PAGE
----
(Above: Jeff Bewkes moderates a discussion on diversity and storytelling at the BFF Summit, featuring J.J. Abrams, Shonda Rhimes, and Alan Ball.)

Time Warner takes a lead role in promoting diverse voices and perspectives across our outlets in television, film, and journalism—and an event last week in Santa Barbara brought these efforts to life. Creative executives from across Time Warner and some of the top established and up-and-coming storytellers in our industries gathered last week for a summit focused on cultivating diverse voices and engaging new audiences. The Time Warner Summit took place on the same day as the kick-off of the annual BFF Conference (formerly the Black Filmmakers Foundation), which HBO has been an active supporter of for the past 16 years, and Time Warner has joined in supporting. Setting the backdrop for the day was a discussion about the changing composition of our audiences, as demonstrated by the chart below:

Image Credit: Added Value Cheskin

Time Warner Chairman and CEO Jeff Bewkes hosted a series of sessions where the company’s top creative executives heard from creative leaders and up-and-coming artists whose efforts have been supported by the Time Warner Foundation through such organizations as NYU’s Tisch School of the Arts, the Tribeca Institute and the Sundance Institute. Speakers included the actor/writer/director Ruben Santiago-Hudson, who is known (among many other things) for writing the play and later HBO film, Lackawanna Blues, and a panel of upcoming film-makers including Rashaad Ernesto Green, who wrote and directed Gun Hill Road, Lucy Mulloy, the writer/director of Una Noche, and Aurora Guerrero, who wrote and directed Mosquita Y Mari. As Guerrero later noted, programs of the kinds that are supported by Time Warner and its divisions can be invaluable: "The industry is made up of relationships, and [a lot of diverse filmmakers] don't have those relationships--either in our families or we don't have that lineage in the film industry. We just don't have access to people who can make our films happen, and these programs provide that."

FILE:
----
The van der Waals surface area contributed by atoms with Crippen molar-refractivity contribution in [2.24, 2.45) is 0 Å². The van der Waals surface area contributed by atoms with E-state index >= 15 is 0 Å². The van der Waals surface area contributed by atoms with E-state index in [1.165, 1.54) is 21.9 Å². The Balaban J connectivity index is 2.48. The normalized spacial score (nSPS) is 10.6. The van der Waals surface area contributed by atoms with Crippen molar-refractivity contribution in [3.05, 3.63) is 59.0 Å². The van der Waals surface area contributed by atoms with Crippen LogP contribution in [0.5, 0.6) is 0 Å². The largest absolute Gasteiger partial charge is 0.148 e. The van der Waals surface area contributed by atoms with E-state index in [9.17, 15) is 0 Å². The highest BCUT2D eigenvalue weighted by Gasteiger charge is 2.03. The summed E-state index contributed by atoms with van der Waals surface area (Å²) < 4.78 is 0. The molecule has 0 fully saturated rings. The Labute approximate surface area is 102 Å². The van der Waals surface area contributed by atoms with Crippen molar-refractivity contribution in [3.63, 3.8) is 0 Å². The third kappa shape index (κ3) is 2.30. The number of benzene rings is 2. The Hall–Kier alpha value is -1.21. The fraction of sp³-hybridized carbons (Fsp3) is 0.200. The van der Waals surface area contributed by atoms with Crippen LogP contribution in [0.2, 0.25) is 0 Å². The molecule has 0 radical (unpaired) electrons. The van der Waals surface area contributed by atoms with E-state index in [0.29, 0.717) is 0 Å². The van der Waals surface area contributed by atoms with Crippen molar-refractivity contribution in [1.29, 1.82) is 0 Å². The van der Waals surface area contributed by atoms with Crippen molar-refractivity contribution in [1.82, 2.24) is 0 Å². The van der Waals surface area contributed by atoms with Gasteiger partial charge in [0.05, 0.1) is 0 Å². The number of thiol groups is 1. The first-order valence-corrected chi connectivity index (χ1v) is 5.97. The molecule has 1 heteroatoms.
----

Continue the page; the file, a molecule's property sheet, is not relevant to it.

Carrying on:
The group also heard from A-listers including Ice Cube and writer/producer/director Tim Story, who shared their perspectives on the role of diverse content in more mainstream entertainment. And to kick off the BFF summit that afternoon, Bewkes moderated a discussion with J.J. Abrams (director of Super 8 and Star Trek, and creator of shows including Lost and Alias and the new Warner Bros. hit Person of Interest); Shonda Rhimes (creator of Grey’s Anatomy, Private Practice, and the new Scandal) and Alan Ball, (academy award winner for American Beauty, and creator of HBO mainstays Six Feet Under and True Blood.)

Overall, it was a day that informed, educated, entertained and inspired—just what you’d expect from some of the world’s best storytellers.

Here’s an exclusive video of some of the guest participants in the Multicultural Creative Summit and their views on these important issues: